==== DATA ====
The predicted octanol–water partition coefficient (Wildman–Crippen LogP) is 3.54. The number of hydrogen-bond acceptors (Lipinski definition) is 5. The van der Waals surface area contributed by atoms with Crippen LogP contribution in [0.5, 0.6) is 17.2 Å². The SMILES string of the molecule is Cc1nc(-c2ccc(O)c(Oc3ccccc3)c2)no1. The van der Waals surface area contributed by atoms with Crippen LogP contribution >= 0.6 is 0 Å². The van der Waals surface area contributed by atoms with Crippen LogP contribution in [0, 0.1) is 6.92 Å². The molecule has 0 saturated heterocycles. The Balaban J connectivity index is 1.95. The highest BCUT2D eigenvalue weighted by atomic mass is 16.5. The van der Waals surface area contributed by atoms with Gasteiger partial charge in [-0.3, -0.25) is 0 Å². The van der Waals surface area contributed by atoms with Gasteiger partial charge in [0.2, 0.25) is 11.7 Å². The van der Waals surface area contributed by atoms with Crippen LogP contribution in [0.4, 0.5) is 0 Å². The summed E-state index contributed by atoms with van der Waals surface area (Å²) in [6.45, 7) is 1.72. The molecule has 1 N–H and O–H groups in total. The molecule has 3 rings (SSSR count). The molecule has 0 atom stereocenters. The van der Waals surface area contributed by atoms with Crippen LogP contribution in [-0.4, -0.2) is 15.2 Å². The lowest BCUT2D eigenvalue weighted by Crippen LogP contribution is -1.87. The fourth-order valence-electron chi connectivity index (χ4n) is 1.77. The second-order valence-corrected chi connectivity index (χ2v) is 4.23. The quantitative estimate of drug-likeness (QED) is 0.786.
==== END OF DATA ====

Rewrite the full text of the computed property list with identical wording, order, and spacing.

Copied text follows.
The predicted octanol–water partition coefficient (Wildman–Crippen LogP) is 3.54. The number of hydrogen-bond acceptors (Lipinski definition) is 5. The van der Waals surface area contributed by atoms with Crippen LogP contribution in [0.5, 0.6) is 17.2 Å². The SMILES string of the molecule is Cc1nc(-c2ccc(O)c(Oc3ccccc3)c2)no1. The van der Waals surface area contributed by atoms with Crippen LogP contribution >= 0.6 is 0 Å². The van der Waals surface area contributed by atoms with Crippen LogP contribution in [0, 0.1) is 6.92 Å². The molecule has 0 saturated heterocycles. The Balaban J connectivity index is 1.95. The highest BCUT2D eigenvalue weighted by atomic mass is 16.5. The van der Waals surface area contributed by atoms with Gasteiger partial charge in [-0.3, -0.25) is 0 Å². The van der Waals surface area contributed by atoms with Gasteiger partial charge in [0.2, 0.25) is 11.7 Å². The van der Waals surface area contributed by atoms with Crippen LogP contribution in [0.4, 0.5) is 0 Å². The summed E-state index contributed by atoms with van der Waals surface area (Å²) in [6.45, 7) is 1.72. The molecule has 1 N–H and O–H groups in total. The molecule has 3 rings (SSSR count). The molecule has 0 atom stereocenters. The van der Waals surface area contributed by atoms with Crippen LogP contribution in [-0.4, -0.2) is 15.2 Å². The lowest BCUT2D eigenvalue weighted by Crippen LogP contribution is -1.87. The fourth-order valence-electron chi connectivity index (χ4n) is 1.77. The second-order valence-corrected chi connectivity index (χ2v) is 4.23. The quantitative estimate of drug-likeness (QED) is 0.786.